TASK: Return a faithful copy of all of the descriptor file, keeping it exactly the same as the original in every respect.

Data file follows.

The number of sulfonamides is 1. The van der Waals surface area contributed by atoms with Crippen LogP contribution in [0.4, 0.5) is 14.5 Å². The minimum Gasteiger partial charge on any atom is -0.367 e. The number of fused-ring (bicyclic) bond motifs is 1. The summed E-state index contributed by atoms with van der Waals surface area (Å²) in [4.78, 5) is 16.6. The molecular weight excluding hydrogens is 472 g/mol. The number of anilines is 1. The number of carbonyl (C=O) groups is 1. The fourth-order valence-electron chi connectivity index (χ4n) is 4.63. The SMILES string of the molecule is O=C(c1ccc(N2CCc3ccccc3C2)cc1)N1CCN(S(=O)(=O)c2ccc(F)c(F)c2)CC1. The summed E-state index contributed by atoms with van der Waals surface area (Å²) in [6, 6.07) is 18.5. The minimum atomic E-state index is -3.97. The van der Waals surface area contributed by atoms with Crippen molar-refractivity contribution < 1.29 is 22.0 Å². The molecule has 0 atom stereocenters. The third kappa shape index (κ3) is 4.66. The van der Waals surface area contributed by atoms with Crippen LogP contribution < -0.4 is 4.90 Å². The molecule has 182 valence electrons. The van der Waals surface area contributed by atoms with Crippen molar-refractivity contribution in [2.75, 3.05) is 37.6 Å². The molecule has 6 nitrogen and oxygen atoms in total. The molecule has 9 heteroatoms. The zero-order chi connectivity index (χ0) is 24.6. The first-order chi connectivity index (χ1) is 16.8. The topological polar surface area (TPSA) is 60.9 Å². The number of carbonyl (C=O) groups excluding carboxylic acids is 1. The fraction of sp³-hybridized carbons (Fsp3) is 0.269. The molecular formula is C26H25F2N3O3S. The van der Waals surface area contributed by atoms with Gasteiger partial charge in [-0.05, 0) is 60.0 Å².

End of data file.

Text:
The number of sulfonamides is 1. The van der Waals surface area contributed by atoms with Crippen LogP contribution in [0.4, 0.5) is 14.5 Å². The minimum Gasteiger partial charge on any atom is -0.367 e. The number of fused-ring (bicyclic) bond motifs is 1. The summed E-state index contributed by atoms with van der Waals surface area (Å²) in [4.78, 5) is 16.6. The molecular weight excluding hydrogens is 472 g/mol. The number of anilines is 1. The number of carbonyl (C=O) groups is 1. The fourth-order valence-electron chi connectivity index (χ4n) is 4.63. The SMILES string of the molecule is O=C(c1ccc(N2CCc3ccccc3C2)cc1)N1CCN(S(=O)(=O)c2ccc(F)c(F)c2)CC1. The summed E-state index contributed by atoms with van der Waals surface area (Å²) in [6, 6.07) is 18.5. The minimum atomic E-state index is -3.97. The van der Waals surface area contributed by atoms with Crippen molar-refractivity contribution < 1.29 is 22.0 Å². The molecule has 0 atom stereocenters. The third kappa shape index (κ3) is 4.66. The van der Waals surface area contributed by atoms with Crippen LogP contribution < -0.4 is 4.90 Å². The molecule has 182 valence electrons. The van der Waals surface area contributed by atoms with Crippen molar-refractivity contribution in [2.75, 3.05) is 37.6 Å². The molecule has 6 nitrogen and oxygen atoms in total. The molecule has 9 heteroatoms. The zero-order chi connectivity index (χ0) is 24.6. The first-order chi connectivity index (χ1) is 16.8. The topological polar surface area (TPSA) is 60.9 Å². The number of carbonyl (C=O) groups excluding carboxylic acids is 1. The fraction of sp³-hybridized carbons (Fsp3) is 0.269. The molecular formula is C26H25F2N3O3S. The van der Waals surface area contributed by atoms with Gasteiger partial charge in [-0.05, 0) is 60.0 Å².